When you’re going on a bear hunt
Sitting “criss cross, applesauce” in a circle around her, Auntie would pull us right in. Eyes wide, she’d begin, “We’re going on a bear hunt.” And eyes wide, we’d repeat it back, hands slapping thighs in time with words’ rhythm. Line by line, the anticipation would build all the way to the end. All the way to–the bear!
I’d forgotten about the story until yesterday. It was a Sunday School teacher that brought it up, and it got this girl to thinkin’.
“A river. A deep, cold river. We can’t go over it. We can’t go under it. We’ve gotta go through it (Michael Rosen).” A river, flooding, with no way around.
It reminded me, that bear hunt did, of a certain river I’d once faced. A Thing. A Very Hard Thing for which there was no bridge over, there was no tunnel under and for which there was no bypass around. The only way, then, was right straight through, and my flesh rebelled and quivered and screamed, demanding the “over.”
I wanted the “over” that never came, and so I did all that there was to do. I went through it. And I found, there in that “through,” that Father God was sweeter than I’d known, that He was more of a Father than I’d ever known and that there was much more good that could come in a “through” than I’d ever known.
Then came a Very, Very, Very Hard Thing. Oh, for this, I wanted the shortest shortcut that ever there was. The fastest autobahn that ever there was. The quickest bypass that ever there was, but again, there was just one way across. And that was through.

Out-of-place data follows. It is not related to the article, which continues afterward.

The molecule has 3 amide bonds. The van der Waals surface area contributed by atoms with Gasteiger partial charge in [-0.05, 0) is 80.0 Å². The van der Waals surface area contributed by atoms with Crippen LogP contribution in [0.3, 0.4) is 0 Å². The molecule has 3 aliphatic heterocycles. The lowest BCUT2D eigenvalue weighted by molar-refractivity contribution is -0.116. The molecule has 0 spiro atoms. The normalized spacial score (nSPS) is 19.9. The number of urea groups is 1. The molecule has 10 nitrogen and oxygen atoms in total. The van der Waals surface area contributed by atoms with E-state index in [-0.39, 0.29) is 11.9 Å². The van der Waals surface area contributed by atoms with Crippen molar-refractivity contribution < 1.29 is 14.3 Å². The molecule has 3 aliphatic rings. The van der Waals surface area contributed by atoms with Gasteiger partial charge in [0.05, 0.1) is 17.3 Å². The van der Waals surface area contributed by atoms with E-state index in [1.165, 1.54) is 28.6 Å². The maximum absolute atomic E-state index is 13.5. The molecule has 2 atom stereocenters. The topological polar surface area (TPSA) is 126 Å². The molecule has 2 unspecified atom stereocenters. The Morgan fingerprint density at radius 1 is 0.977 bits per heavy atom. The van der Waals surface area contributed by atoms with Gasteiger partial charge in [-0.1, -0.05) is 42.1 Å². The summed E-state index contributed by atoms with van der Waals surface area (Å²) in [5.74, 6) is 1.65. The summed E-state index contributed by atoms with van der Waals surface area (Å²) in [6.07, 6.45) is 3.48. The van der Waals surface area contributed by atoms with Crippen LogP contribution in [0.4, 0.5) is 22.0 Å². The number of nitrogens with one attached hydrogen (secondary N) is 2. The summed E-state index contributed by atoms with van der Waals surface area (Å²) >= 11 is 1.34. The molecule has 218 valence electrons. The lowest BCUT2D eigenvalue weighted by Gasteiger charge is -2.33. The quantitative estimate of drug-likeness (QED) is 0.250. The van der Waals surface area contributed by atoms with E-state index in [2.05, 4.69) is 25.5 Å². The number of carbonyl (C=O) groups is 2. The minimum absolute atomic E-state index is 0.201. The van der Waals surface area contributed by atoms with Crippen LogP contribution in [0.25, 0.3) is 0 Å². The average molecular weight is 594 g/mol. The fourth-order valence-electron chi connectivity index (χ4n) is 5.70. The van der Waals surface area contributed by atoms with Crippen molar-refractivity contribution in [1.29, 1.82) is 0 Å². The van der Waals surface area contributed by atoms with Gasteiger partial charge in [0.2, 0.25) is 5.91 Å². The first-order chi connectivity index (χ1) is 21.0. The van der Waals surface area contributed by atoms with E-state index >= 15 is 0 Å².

Through and through and through the furnace I’ve walked. And slowly, but surely and surely and surely, it came. Peace. Joy. Freedom. Victory. Happiness and life abundant such as I’d never experienced before. There in the fire with flames still rising hot, I found myself saying one day with my mouth, “Thank You for this hard, hard thing, for You’ve broken me free from so much stuff. You’ve done such a work in me. Oh, thank You! Thank You.”
That’s how to become a Fire Walker. This is how you walk through the fire without being consumed. That’s how you get through a flood, unharmed. When you set your face like a flint, determined to trust, and you go through that thing one step at a time, you will not be burned. You will not drown, for the God of the Through attends.
“We’re going on a bear hunt. Can’t go over it. Can’t go under it. We’ve gotta go through it.”